Ricky Skaggs goes solo

Ricky SkaggsOK…  it’s not what you think.

Ricky Skaggs is doing a solo project, but he is still firmly in place as the fearless leader of Kentucky Thunder. In fact, it’s a solo project in the truest sense of the word.

His next CD, Songs My Dad Loved, is due on September 15 and Ricky played and sang each part on every track. Skaggs plays fiddle, guitar, mandolin and clawhammer banjo on the new CD, and sings harmony as well as lead vocals on memorable classics from The Monroe Brothers and The Stanley Brothers, plus some timeless hymns and Gospel songs.

The album is a tribute to Hobart Skaggs, Ricky’s father, who had been an old time music performer in the first half of the 20th century. Hobart fostered Ricky’s musical interests when he was still a lad, and help sow the seeds that grew into one of the most remarkable careers of any bluegrass musician alive today.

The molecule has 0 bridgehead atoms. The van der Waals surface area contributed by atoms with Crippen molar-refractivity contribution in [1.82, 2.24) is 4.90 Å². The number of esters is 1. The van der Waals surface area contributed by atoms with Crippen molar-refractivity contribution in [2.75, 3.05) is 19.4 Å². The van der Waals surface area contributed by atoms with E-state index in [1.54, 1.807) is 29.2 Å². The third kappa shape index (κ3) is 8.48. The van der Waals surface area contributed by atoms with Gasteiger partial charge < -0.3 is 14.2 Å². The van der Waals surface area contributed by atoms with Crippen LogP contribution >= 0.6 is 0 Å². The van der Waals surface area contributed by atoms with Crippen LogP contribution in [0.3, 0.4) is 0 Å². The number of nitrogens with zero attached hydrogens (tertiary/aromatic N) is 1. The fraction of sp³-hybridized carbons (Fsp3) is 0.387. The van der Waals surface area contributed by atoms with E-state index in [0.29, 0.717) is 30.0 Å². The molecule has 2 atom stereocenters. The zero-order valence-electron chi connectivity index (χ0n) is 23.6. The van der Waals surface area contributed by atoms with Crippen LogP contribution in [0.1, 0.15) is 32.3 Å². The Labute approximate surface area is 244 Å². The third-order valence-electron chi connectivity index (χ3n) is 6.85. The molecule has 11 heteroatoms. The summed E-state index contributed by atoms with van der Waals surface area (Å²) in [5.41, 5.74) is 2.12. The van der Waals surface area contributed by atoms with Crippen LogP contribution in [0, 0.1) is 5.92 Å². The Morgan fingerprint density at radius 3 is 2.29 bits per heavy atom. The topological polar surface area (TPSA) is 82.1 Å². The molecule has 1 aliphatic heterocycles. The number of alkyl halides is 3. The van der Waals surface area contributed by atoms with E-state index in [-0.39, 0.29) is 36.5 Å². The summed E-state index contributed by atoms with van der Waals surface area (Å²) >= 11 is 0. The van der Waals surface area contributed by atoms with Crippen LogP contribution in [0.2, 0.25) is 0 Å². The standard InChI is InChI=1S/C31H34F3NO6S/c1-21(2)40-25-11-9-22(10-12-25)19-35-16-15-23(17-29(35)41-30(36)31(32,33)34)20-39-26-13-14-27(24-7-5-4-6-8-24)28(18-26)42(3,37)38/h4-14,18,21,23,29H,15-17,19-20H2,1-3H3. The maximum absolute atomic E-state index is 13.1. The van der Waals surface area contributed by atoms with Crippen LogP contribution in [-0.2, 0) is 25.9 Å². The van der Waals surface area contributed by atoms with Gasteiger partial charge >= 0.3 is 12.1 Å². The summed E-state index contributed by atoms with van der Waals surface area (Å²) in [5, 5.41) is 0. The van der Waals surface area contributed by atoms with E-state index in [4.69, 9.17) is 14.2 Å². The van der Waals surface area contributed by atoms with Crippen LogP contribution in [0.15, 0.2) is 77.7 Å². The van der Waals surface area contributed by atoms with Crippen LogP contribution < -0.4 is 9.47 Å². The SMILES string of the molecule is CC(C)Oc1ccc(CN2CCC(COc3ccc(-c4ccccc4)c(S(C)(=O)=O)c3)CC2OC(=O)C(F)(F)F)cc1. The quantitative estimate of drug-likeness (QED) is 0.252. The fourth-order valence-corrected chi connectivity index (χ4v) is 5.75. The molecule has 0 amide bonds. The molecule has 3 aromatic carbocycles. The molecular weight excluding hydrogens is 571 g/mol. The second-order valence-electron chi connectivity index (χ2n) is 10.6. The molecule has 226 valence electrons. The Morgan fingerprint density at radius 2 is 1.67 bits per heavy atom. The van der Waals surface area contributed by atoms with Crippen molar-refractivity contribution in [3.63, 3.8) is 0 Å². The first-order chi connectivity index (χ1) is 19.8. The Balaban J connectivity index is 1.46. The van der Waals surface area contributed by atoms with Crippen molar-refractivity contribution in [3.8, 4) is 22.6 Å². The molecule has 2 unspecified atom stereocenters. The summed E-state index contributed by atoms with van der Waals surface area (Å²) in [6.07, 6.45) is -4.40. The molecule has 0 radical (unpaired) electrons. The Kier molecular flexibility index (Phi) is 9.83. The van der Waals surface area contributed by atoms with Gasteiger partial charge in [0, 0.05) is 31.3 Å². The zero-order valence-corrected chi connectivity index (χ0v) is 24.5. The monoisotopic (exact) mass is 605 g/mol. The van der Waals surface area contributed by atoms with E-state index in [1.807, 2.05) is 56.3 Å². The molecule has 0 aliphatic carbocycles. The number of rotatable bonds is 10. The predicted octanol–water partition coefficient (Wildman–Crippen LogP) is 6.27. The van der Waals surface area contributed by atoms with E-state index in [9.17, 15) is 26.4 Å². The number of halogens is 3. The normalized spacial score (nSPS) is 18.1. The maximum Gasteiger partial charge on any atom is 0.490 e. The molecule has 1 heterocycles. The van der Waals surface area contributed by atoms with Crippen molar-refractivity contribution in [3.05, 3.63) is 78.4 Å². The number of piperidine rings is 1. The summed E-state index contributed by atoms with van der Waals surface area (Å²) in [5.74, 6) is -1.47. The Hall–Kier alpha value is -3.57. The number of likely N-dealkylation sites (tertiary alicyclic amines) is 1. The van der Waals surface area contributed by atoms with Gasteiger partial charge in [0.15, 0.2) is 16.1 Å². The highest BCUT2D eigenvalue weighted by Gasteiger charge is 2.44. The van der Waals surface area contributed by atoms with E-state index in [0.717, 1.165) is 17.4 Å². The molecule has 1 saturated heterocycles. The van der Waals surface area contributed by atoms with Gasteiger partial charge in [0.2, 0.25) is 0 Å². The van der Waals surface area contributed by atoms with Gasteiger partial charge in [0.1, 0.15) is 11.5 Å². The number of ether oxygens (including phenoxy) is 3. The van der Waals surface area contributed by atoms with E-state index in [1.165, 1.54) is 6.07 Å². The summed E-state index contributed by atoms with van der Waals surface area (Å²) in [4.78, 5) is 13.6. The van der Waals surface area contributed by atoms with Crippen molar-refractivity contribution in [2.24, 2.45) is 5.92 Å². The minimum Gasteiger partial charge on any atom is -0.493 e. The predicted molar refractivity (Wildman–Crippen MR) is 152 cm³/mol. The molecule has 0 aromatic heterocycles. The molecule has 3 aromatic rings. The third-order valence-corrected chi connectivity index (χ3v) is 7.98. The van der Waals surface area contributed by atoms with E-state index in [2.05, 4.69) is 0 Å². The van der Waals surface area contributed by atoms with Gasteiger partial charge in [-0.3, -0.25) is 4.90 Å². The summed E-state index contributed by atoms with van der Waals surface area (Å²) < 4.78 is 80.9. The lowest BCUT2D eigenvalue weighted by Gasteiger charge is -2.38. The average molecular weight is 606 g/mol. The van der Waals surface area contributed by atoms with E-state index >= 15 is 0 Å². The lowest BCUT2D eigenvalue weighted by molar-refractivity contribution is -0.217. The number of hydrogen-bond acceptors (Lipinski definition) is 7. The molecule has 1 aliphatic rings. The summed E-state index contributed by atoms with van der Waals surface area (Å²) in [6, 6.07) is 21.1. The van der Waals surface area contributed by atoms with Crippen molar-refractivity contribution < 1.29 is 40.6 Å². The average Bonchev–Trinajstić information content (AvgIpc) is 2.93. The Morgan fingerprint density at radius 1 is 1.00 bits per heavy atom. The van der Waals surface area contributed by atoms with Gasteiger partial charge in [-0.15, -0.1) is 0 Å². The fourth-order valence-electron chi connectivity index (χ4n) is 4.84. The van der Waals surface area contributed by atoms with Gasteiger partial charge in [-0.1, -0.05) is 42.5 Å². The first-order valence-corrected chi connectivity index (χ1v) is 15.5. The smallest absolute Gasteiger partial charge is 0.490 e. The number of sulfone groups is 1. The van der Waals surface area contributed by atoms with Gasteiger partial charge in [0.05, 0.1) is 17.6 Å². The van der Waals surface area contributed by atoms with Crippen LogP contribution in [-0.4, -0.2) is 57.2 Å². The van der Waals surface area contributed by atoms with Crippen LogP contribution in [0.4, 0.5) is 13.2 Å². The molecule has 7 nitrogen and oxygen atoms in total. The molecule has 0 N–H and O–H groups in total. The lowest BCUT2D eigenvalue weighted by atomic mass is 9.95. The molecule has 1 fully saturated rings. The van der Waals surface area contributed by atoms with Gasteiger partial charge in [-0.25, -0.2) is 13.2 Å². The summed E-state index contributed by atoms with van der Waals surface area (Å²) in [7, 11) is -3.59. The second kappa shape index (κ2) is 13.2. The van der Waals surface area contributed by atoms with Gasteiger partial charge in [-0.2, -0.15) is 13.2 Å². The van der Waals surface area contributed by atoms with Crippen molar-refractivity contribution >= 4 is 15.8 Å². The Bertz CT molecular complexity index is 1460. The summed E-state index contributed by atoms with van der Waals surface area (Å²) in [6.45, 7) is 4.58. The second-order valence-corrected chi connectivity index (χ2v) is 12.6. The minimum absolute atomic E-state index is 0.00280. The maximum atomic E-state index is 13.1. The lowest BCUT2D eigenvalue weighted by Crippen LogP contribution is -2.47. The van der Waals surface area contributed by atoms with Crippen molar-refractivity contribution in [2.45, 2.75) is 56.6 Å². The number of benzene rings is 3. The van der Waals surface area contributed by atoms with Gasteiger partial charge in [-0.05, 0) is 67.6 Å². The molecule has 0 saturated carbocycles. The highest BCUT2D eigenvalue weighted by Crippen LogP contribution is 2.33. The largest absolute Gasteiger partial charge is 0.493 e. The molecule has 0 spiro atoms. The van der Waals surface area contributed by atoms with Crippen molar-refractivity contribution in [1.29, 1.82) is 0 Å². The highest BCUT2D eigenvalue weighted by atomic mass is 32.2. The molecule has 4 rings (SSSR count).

Ricky had a memorable stage debut at a Flatt & Scruggs show before he hit his teens, and was performing as a member of Ralph Stanley & The Clinch Mountain Boys while still in high school. He has always credited his dad, and his mother, Dorothy Skaggs (both now deceased) with encouraging him in his music, and teaching him to sing and love the sound of old time, country and bluegrass music.

Tracks include:

  • Foggy River
  • What Is A Home Without Love
  • Colonel Printess
  • City That Lies Foursquare
  • Little Maggie
  • Sinner You’d Better Get Ready
  • Pickin’ In Caroline
  • I Had But 50 Cents
  • Green Pastures In The Sky
  • Calloway
  • This World Is Not My Home
  • Branded Wherever I Go
  • God Holds The Future In His Hands

This ought to be a good’n.

Share this:

About the Author

John Lawless

John had served as primary author and editor for The Bluegrass Blog from its launch in 2006 until being folded into Bluegrass Today in September of 2011. He continues in that capacity here, managing a strong team of columnists and correspondents.

  • skaggs34

    not to nit pick. but Rick’s dad’s name is spelled Hobert. he was a good feller Hob was. Dorothy, his mother, was equally important in Rick’s musical upbringing.